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Paperback The Vampire Dahlia Book

ISBN: 1929090250

ISBN13: 9781929090259

The Vampire Dahlia

(Book #1 in the Dahlia the Vampire Series)



Format: Paperback

Condition: Good

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Customer Reviews

2 ratings

"Blood smells sweet... This is love."

Ranan, a handsome vampire flees his nest. Wounded and tired he comes upon young Dahlia and the find love. For a time they live as Ranan paints her repeatedly. But revenge among vampires never dies, and eventually he is found and sentenced to grow old. Now Dahlia, a vampire whose spirit is trapped in her lovers painting waits forever, waits until her lover is reborn and returns to her.Narumi Kakinuchi, who is the artist behind Vampire Yui, and co-creator of Vampire Princess Miyu (with Toshihiro Hirano) returns to the genre to spin a tale of a quest that, like an ill wind, seems to blow no one any good. Dahlia is back in Japan, living alone and attending a high school where she has met someone who bears an uncanny resemblance to Ranan. Unlike Miyu, Dahlia has no compunction about killing and the story plays in parallel with Salome - the school play for this year. In the next story arc, Dahlia enters a conflict with another vampire one which no one can win.From a human standpoint Dahlia is morally ambiguous, both a killer and a desperately lonely woman who searches for her lover. She is the quintessential vampire, whose nature is never to change, locked in a pattern. And if truth be told, she has no desire to be anything else. She is still who she was at the moment she was changed. Only Kanan's reappearance can break the cycle.The story is told in asides and flashbacks, following a zigzag path through time that can be perplexing, especially since Kakinouchi's style is also prone to wonder around the page. This is not one of those orderly, frame-by-frame manga. There is also an element of sloppiness due to the way Iron Cat entertainment decided to squeeze the pages into this format.This is not, at present, a multi-volume series, but the compilation of a six issue special run. Whether that will change remains to be seen, but treat is as something unique for now. I found it quite interesting, very much a deviation from the mainstream of Miyu and Yui. The change in atmosphere and the focus on the interior life of the vampire make it worth reading.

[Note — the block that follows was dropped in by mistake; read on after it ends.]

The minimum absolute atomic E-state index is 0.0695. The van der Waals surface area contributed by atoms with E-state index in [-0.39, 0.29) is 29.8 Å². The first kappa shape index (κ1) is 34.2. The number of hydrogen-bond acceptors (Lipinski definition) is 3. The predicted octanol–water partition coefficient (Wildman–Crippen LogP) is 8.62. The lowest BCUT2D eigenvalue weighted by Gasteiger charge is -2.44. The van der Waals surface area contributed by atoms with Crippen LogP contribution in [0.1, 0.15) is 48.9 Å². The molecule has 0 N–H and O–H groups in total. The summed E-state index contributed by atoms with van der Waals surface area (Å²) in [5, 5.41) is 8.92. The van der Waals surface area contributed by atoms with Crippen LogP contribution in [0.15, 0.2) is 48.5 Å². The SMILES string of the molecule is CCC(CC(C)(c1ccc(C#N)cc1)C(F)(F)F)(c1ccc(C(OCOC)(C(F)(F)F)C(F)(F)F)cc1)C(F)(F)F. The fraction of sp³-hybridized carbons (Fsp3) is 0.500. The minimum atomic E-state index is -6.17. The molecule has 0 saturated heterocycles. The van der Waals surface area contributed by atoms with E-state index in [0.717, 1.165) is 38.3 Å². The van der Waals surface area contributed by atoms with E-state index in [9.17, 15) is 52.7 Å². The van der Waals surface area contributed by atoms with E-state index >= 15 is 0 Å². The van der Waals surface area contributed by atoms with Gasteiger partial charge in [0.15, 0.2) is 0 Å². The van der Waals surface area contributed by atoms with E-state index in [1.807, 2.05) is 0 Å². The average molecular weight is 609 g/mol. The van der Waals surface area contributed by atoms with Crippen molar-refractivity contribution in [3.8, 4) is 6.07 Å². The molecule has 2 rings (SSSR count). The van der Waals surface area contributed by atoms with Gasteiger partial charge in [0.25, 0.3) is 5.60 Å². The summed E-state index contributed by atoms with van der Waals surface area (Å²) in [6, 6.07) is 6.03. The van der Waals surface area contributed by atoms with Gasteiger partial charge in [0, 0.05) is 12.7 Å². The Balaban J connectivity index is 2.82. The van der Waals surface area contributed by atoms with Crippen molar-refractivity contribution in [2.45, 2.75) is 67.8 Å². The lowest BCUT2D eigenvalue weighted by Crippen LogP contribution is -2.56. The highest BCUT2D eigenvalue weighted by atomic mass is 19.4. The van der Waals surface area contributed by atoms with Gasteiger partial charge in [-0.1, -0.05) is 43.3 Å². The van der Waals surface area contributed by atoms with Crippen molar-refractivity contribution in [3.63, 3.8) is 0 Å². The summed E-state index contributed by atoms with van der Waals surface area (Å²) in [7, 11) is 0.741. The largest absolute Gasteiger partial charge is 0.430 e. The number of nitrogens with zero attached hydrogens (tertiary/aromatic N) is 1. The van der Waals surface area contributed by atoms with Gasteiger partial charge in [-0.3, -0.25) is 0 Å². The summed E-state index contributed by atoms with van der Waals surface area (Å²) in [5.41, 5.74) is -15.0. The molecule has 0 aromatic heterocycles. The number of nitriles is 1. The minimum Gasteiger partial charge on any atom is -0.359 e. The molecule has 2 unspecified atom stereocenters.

A Melancholy, small, volume

Contains posible spoilers. You're warned.True...this volume is pages and in size. Next to my Miyu and Yui volumes, this thing is a dwarf. However, it is still a great book and an awesome read for Naruki Kakinochi fans! I'm only giving it four stars b/c I thought it would have been (and hsould have been) longer, and the artwork sometimes is cut the text, too. But it looks fabulous on a shelf with some japanese, and the cover art is very sleek. Content: Vampire Dahlia is in no way a story with a start and an end. It follows the Vampire Princess Miyu manga format, kind of introducing the vmapire, and then following random adventrues. There are common threads through the story...but it doesn't end. Which I actually like, as I reflect on reading this. It really gives you the feeling of eternal despair that the vampires feel. Excellent, Narumi. As for the's nothing as bad as X/1999 or Parasyte...its actually very elegant (?!). Its not really gore...its just blood...but Kakinochi makes it very beautiful, and it fits with the stroy very well. The first two arcs are very similar (read it get confused the first time) but the third arc (China Blue) was like "WHAT?!". Its more of an independant story, but good all the same...just a tad out of place. I'm glad this is only one volume four a couple reasons: don't want to pay for more than one..IC books cost a lot; and also I think further adventrues of Dahlia would ruin the mood. Closing: I'm giving it 4 stars for unexpected size (demensions and length of story) and the cut-off artowrk...both of these are nothing to worry about (artwork is a very minor thing...only happens every so often) and I highly recommend this book to Kakinochi fans. If you are not a big fan of her artwork...go get Miyu, its more mainstream...and I think some miyu manhga is required to notice the sophistication in Dahlia that Miyu is just too young for.
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